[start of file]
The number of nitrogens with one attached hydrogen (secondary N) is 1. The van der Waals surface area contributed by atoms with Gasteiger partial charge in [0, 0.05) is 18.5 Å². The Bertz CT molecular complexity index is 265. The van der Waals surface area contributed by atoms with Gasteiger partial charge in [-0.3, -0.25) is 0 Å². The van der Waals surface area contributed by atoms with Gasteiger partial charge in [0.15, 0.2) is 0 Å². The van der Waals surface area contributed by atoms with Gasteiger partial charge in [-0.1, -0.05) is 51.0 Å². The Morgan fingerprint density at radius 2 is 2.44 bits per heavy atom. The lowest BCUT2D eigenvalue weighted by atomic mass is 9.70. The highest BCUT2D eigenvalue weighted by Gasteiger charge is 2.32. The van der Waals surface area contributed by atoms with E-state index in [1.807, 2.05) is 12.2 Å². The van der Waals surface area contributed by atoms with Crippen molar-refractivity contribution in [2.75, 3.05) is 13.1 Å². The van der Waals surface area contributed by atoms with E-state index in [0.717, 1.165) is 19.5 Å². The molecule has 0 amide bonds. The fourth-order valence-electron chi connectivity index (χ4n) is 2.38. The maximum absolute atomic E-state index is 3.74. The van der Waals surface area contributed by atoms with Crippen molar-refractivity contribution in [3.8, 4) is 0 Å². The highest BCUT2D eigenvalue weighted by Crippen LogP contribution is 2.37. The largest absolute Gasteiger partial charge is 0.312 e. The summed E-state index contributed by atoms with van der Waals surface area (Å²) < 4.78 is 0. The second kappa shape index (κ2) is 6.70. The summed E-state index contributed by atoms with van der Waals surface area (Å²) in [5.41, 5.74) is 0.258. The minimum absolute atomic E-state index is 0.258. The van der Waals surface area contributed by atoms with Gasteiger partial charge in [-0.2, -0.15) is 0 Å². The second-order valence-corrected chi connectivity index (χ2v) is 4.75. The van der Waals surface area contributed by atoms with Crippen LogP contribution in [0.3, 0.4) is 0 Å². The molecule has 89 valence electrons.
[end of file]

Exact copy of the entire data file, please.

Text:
The number of nitrogens with one attached hydrogen (secondary N) is 1. The van der Waals surface area contributed by atoms with Gasteiger partial charge in [0, 0.05) is 18.5 Å². The Bertz CT molecular complexity index is 265. The van der Waals surface area contributed by atoms with Gasteiger partial charge in [-0.3, -0.25) is 0 Å². The van der Waals surface area contributed by atoms with Gasteiger partial charge in [0.15, 0.2) is 0 Å². The van der Waals surface area contributed by atoms with Gasteiger partial charge in [-0.1, -0.05) is 51.0 Å². The Morgan fingerprint density at radius 2 is 2.44 bits per heavy atom. The lowest BCUT2D eigenvalue weighted by atomic mass is 9.70. The highest BCUT2D eigenvalue weighted by Gasteiger charge is 2.32. The van der Waals surface area contributed by atoms with E-state index in [1.807, 2.05) is 12.2 Å². The van der Waals surface area contributed by atoms with Crippen molar-refractivity contribution in [2.75, 3.05) is 13.1 Å². The van der Waals surface area contributed by atoms with E-state index in [0.717, 1.165) is 19.5 Å². The molecule has 0 amide bonds. The fourth-order valence-electron chi connectivity index (χ4n) is 2.38. The maximum absolute atomic E-state index is 3.74. The van der Waals surface area contributed by atoms with Crippen molar-refractivity contribution in [3.8, 4) is 0 Å². The highest BCUT2D eigenvalue weighted by Crippen LogP contribution is 2.37. The largest absolute Gasteiger partial charge is 0.312 e. The summed E-state index contributed by atoms with van der Waals surface area (Å²) < 4.78 is 0. The second kappa shape index (κ2) is 6.70. The summed E-state index contributed by atoms with van der Waals surface area (Å²) in [5.41, 5.74) is 0.258. The minimum absolute atomic E-state index is 0.258. The van der Waals surface area contributed by atoms with Gasteiger partial charge in [-0.2, -0.15) is 0 Å². The second-order valence-corrected chi connectivity index (χ2v) is 4.75. The van der Waals surface area contributed by atoms with Crippen LogP contribution in [0.3, 0.4) is 0 Å². The molecule has 89 valence electrons.